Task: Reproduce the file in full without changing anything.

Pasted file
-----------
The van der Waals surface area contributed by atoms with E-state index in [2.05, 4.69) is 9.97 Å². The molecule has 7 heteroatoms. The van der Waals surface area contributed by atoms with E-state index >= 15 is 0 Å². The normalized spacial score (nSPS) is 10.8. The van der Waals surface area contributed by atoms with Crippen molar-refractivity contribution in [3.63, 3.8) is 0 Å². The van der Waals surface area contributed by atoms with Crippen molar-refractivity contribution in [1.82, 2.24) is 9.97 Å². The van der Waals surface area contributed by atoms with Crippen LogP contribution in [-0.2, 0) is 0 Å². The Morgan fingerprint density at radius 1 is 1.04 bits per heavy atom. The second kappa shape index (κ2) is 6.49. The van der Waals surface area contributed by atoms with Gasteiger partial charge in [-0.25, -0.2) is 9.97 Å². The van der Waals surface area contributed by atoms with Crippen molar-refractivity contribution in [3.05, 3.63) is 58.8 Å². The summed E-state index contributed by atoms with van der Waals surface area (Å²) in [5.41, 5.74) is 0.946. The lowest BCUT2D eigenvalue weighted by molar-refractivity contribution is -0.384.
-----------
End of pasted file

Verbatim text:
The van der Waals surface area contributed by atoms with E-state index in [2.05, 4.69) is 9.97 Å². The molecule has 7 heteroatoms. The van der Waals surface area contributed by atoms with E-state index >= 15 is 0 Å². The normalized spacial score (nSPS) is 10.8. The van der Waals surface area contributed by atoms with Crippen molar-refractivity contribution in [3.63, 3.8) is 0 Å². The van der Waals surface area contributed by atoms with Crippen molar-refractivity contribution in [1.82, 2.24) is 9.97 Å². The van der Waals surface area contributed by atoms with Crippen LogP contribution in [-0.2, 0) is 0 Å². The Morgan fingerprint density at radius 1 is 1.04 bits per heavy atom. The second kappa shape index (κ2) is 6.49. The van der Waals surface area contributed by atoms with Gasteiger partial charge in [-0.25, -0.2) is 9.97 Å². The van der Waals surface area contributed by atoms with Crippen molar-refractivity contribution in [3.05, 3.63) is 58.8 Å². The summed E-state index contributed by atoms with van der Waals surface area (Å²) in [5.41, 5.74) is 0.946. The lowest BCUT2D eigenvalue weighted by molar-refractivity contribution is -0.384.